48 Responses

  1. Hi Kelly. I’m so very sorry to hear about this! I’m so glad John is ok, though. This is horrible to go through. Just curious if you looked into OIT? Not sure if you’re on Facebook’s peanut anaphylaxis cure, but she has the list of all the OIT dr’s on there. My son is doing peanut OIT & is up to 8 peanuts 2 x’s/day! His blood work was off the charts for peanut IgE & very high for the peanut components, as well. He stated w/ a pinhead size amount of peanut. He has sailed thru it! Most dr’s that offer OIT, offer it for milk, egg, wheat & peanuts. Some do more, too. Hang in there & praise The Lord John was ok!!

      • Oral Immunotherapy…there has been great success with it. I’ve debated on doing it with my son as well, but even if he is ‘cured’ of his peanut allergy, he is still allergic to tree nuts but I want to explore it further now that he is older (my son is 6). Thank God your son is ok!

    • Hi Stephanie. To learn more about OIT, you can join the “Peanut Anaphylaxis Cure” page on Facebook. That’s where I learned about it. Basically, you start out w/ a pinhead size amount of the allergen then increase the amount every week at the dr’s office. The page founder did OIT for her son’s peanut allergy. There are only a handful of dr’s in the U.S. that offer it. You can look on her page for the link of OIT dr’s. It works 85% of the time. The only time you are not a good candidate is if you have EE/EOE or uncontrolled asthma. It is so worth it! I couldn’t stand the thought of not doing anything for my son when there’s a treatment out there that’s working 85% of the time! He has multiple food allergies (tree nuts, sesame, seafood, garbanzoes, lentils), but we are going to get rid of them one by one. In fact, just by doing the oit, he lost his unbaked egg allergy, his sunflower seed allergy, his mustard allergy & we think some of his spice allergies, too. Also, the dr. expects his legume allergies to possibly go away as well after oit, since they share similar proteins w/ the peanut. She also expects some or all of his tree nut allergies to go away, too after treatment. It’s almost as if oit makes your body less reactive. If you are not on Facebook, feel free to email me for more info: Good luck!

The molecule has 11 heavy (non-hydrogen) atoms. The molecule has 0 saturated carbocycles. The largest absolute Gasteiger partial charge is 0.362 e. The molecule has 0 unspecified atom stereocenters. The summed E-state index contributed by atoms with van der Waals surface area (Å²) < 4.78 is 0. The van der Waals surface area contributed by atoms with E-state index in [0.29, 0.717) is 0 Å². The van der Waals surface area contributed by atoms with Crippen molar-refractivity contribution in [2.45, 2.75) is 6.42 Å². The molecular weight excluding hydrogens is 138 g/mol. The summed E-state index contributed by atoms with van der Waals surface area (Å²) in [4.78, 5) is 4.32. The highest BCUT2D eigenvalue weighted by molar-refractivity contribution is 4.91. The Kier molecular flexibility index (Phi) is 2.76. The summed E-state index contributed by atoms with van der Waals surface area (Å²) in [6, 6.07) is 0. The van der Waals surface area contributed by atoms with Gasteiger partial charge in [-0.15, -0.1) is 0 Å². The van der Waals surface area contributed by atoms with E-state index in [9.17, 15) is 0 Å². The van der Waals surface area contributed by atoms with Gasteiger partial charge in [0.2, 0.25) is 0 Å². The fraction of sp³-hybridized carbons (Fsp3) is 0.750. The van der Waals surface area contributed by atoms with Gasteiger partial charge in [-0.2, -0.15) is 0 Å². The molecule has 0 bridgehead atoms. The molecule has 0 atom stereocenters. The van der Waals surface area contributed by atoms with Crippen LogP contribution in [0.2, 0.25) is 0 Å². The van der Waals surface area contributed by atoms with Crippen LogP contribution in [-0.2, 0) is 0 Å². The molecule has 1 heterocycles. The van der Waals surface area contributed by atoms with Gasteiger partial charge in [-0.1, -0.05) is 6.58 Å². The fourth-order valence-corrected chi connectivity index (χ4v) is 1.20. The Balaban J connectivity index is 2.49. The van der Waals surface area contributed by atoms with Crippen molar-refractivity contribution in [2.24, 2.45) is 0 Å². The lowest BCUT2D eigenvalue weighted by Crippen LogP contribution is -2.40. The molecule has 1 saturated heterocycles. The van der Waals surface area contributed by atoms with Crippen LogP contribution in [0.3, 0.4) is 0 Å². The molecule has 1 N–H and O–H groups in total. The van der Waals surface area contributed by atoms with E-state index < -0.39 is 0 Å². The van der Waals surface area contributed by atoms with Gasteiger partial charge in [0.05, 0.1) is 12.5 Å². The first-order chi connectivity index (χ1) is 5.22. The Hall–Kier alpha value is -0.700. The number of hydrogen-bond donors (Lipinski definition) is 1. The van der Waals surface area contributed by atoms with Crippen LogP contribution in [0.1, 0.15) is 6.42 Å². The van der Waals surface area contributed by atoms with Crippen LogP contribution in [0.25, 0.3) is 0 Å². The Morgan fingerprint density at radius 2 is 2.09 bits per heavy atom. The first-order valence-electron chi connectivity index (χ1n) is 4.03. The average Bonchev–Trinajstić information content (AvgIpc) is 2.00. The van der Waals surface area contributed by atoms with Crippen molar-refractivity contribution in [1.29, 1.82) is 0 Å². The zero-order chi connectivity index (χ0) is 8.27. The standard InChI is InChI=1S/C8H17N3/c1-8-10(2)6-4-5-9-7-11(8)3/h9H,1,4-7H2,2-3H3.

2. Hi Kelly,
    I am so sorry to hear about this. Praise God your precious son is alive and recovered! I pray that you will find peace, healing and comfort. As a parent it is so hard to watch our children go through these type things. We cannot control every action that affects our children. It is difficult to accept this sometimes (for me anyway). I find comfort in trusting in our Lord to protect them even in these situations. Be thankful in all things for His love brings me closer to Him and therefore brings me peace. Please know there are people praying for you and your family.
    peace to you,